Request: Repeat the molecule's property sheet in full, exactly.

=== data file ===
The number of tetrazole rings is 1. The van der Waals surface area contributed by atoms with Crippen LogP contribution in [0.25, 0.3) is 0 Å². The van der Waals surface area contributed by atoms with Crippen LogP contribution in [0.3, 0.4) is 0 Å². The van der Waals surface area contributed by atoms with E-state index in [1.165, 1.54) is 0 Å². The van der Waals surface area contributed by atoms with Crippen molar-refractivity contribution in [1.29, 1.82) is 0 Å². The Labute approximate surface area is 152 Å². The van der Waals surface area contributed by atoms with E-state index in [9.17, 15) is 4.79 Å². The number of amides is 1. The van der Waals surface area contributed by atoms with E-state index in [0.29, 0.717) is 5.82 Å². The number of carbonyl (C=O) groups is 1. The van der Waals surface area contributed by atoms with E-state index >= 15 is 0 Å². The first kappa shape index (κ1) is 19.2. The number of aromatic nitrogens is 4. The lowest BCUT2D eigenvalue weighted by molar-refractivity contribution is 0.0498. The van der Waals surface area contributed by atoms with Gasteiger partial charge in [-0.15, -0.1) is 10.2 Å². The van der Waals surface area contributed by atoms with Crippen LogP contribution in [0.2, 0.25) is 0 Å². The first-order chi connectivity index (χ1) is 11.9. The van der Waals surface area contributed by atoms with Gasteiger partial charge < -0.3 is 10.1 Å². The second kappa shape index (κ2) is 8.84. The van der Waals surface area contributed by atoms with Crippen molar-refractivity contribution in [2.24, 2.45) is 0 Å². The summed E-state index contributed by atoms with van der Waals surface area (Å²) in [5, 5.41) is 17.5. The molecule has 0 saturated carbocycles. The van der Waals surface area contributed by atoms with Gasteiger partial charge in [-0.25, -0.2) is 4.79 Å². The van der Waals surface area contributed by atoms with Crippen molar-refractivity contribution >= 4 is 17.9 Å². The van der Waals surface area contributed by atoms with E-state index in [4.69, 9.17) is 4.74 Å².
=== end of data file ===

The number of tetrazole rings is 1. The van der Waals surface area contributed by atoms with Crippen LogP contribution in [0.25, 0.3) is 0 Å². The van der Waals surface area contributed by atoms with Crippen LogP contribution in [0.3, 0.4) is 0 Å². The van der Waals surface area contributed by atoms with E-state index in [1.165, 1.54) is 0 Å². The van der Waals surface area contributed by atoms with Crippen molar-refractivity contribution in [1.29, 1.82) is 0 Å². The Labute approximate surface area is 152 Å². The van der Waals surface area contributed by atoms with E-state index in [9.17, 15) is 4.79 Å². The number of amides is 1. The van der Waals surface area contributed by atoms with E-state index in [0.29, 0.717) is 5.82 Å². The number of carbonyl (C=O) groups is 1. The van der Waals surface area contributed by atoms with E-state index >= 15 is 0 Å². The first kappa shape index (κ1) is 19.2. The number of aromatic nitrogens is 4. The lowest BCUT2D eigenvalue weighted by molar-refractivity contribution is 0.0498. The van der Waals surface area contributed by atoms with Gasteiger partial charge in [-0.15, -0.1) is 10.2 Å². The van der Waals surface area contributed by atoms with Crippen LogP contribution in [0.2, 0.25) is 0 Å². The first-order chi connectivity index (χ1) is 11.9. The van der Waals surface area contributed by atoms with Gasteiger partial charge < -0.3 is 10.1 Å². The second kappa shape index (κ2) is 8.84. The van der Waals surface area contributed by atoms with Crippen molar-refractivity contribution in [2.24, 2.45) is 0 Å². The summed E-state index contributed by atoms with van der Waals surface area (Å²) in [5, 5.41) is 17.5. The molecule has 0 saturated carbocycles. The van der Waals surface area contributed by atoms with Gasteiger partial charge in [-0.25, -0.2) is 4.79 Å². The van der Waals surface area contributed by atoms with Crippen molar-refractivity contribution >= 4 is 17.9 Å². The van der Waals surface area contributed by atoms with E-state index in [4.69, 9.17) is 4.74 Å².